USAT Report on Federal Employees Paid $150k+ Per Year Makes Key Points, Misses Several Others
Before critiquing, I should recognize that USA Today, while most of the establishment press has snoozed, has done a very creditable job of exposing the wide differential between federal employee and private-sector pay (Aug. 10, 2010; "Federal workers earning double their private counterparts"), and of identifying the outrageous degree by which salaries in the upper levels of Uncle Sam's empire are expanding (Dec. 11, 2009; "For feds, more get 6-figure salaries").
Yesterday, in a mostly well-done report, USAT's Dennis Cauchon, who also authored the two linked items in the previous paragraph, delved into many of the details concerning the growing number of federal employees who get paid $150,000 or more per year. Among his more important points is the fact that a great deal of the expansion into this high level of pay has occurred since President Obama took office, during a period when overall inflation has been very low:
More federal workers' pay tops $150,000
The number of federal workers earning $150,000 or more a year has soared tenfold in the past five years and doubled since President Obama took office, a USA TODAY analysis finds.
... Federal salaries have grown robustly in recent years, according to a USA TODAY analysis of Office of Personnel Management data. Key findings:
• Government-wide raises. Top-paid staff have increased in every department and agency. The Defense Department had nine civilians earning $170,000 or more in 2005, 214 when Obama took office and 994 in June.
• Long-time workers thrive. The biggest pay hikes have gone to employees who have been with the government for 15 to 24 years. Since 2005, average salaries for this group climbed 25% compared with a 9% inflation rate.
• Physicians rewarded. Medical doctors at veterans hospitals, prisons and elsewhere earn an average of $179,500, up from $111,000 in 2005.
Federal workers earning $150,000 or more make up 3.9% of the workforce, up from 0.4% in 2005.
Since 2000, federal pay and benefits have increased 3% annually above inflation compared with 0.8% for private workers, according to the Bureau of Economic Analysis. Members of Congress earn $174,000, up from $141,300 in 2000, an increase below the rate of inflation.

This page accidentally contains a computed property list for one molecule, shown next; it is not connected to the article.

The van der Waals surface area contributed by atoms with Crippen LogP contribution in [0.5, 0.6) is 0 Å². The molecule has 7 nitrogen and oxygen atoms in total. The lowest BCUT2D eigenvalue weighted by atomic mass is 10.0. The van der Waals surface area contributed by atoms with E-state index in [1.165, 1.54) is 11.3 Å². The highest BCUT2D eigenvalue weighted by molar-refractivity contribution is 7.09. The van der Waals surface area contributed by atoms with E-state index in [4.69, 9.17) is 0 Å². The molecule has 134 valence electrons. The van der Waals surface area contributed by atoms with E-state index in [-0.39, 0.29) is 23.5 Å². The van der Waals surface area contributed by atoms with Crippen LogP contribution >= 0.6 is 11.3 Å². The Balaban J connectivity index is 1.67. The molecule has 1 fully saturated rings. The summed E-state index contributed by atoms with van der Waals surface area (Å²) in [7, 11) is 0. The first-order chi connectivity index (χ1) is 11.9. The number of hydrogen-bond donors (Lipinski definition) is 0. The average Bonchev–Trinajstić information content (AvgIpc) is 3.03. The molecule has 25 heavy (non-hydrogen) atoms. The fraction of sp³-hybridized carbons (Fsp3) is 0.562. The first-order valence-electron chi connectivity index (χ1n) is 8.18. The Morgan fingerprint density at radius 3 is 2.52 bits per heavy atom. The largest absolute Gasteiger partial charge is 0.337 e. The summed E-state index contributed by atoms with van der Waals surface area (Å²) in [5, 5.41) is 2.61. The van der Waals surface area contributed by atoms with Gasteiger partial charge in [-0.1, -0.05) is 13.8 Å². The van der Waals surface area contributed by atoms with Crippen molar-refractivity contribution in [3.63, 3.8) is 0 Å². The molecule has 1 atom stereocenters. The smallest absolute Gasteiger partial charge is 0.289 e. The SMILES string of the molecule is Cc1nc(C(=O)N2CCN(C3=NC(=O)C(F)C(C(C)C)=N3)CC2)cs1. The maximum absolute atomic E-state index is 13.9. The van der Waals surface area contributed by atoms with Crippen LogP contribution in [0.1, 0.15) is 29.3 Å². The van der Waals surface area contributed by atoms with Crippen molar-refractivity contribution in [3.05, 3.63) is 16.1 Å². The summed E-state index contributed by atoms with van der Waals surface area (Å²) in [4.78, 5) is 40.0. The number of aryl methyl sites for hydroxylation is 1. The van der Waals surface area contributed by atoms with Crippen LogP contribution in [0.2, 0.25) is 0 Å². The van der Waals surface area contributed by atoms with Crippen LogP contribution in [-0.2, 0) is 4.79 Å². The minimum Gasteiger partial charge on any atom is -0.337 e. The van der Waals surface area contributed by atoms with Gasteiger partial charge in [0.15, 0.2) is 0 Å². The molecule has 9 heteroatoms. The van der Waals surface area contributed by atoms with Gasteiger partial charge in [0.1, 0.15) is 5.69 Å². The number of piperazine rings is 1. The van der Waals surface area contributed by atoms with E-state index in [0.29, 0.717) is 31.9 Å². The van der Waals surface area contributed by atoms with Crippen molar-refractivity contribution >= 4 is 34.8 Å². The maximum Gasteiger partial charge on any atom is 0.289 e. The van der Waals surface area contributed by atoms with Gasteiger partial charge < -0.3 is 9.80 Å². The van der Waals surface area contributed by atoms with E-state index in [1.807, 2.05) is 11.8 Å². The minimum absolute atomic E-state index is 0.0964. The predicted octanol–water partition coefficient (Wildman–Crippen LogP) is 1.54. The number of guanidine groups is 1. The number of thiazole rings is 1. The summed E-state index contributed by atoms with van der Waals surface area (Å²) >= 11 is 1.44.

Jessica Klement, government affairs director at the Federal Managers Association, says the government's official pay analysis shows that federal workers earn less than private workers for comparable jobs. Still, she says, managers are willing to give up next year's (Obama-proposed 1.4%) raise: "If it will help the country bounce back, they're willing to make the sacrifice."
Well, that's mighty nice of Ms. Klement, but she, and Cauchon, overlooked a few key points:
- The first is that even if there is no officially declared pay raise this year, most federal employees will earn -- excuse me, "get paid" -- more next year. That's because federal employees also typically receive seniority-based pay hikes known as "step increases." These typically average about 1.5%. Cauchon made this point in his December 2009 report; he should also have done so in this one.
- I haven't seen the "official pay analysis" for "comparable jobs" to which Ms. Klement refers. But I'd like to see the study telling me that "comparable" doctors have seen their earnings climb by 62% ($179,500 divided by $111,000) in the past five years.
- Again regarding the "pay analysis," I'd like to see the reports documenting which "comparable jobs" in the private sector have 5-year track records of pay increases of triple the overall rate of inflation. I will suggest that this has occurred somewhere between rarely and never in "comparable" private-sector occupations.
- A comparison of salaries is fine, but a complete picture would have to consider the entire compensation and benefits package, which is far more generous in the government than what is found in the private sector. Cauchon did look at benefits in his August report on federal vs. private pay on the whole, and found that federal civilian benefits average $41,791, compared to $10,589 in the private sector.
There are several comparative points I'm leaving on the table, including but not limited to relative job-loss risk and number of hours worked.
Burgeoning federal pay is a key explanation as to why federal spending is out of control, and continues to be. USAT's Cauchon did a good job of documenting his basic findings, but needed to get to the items I noted to give his readers the necessary overall understanding of the just how outrageous and dangerous the situation really is.
Cross-posted at BizzyBlog.com.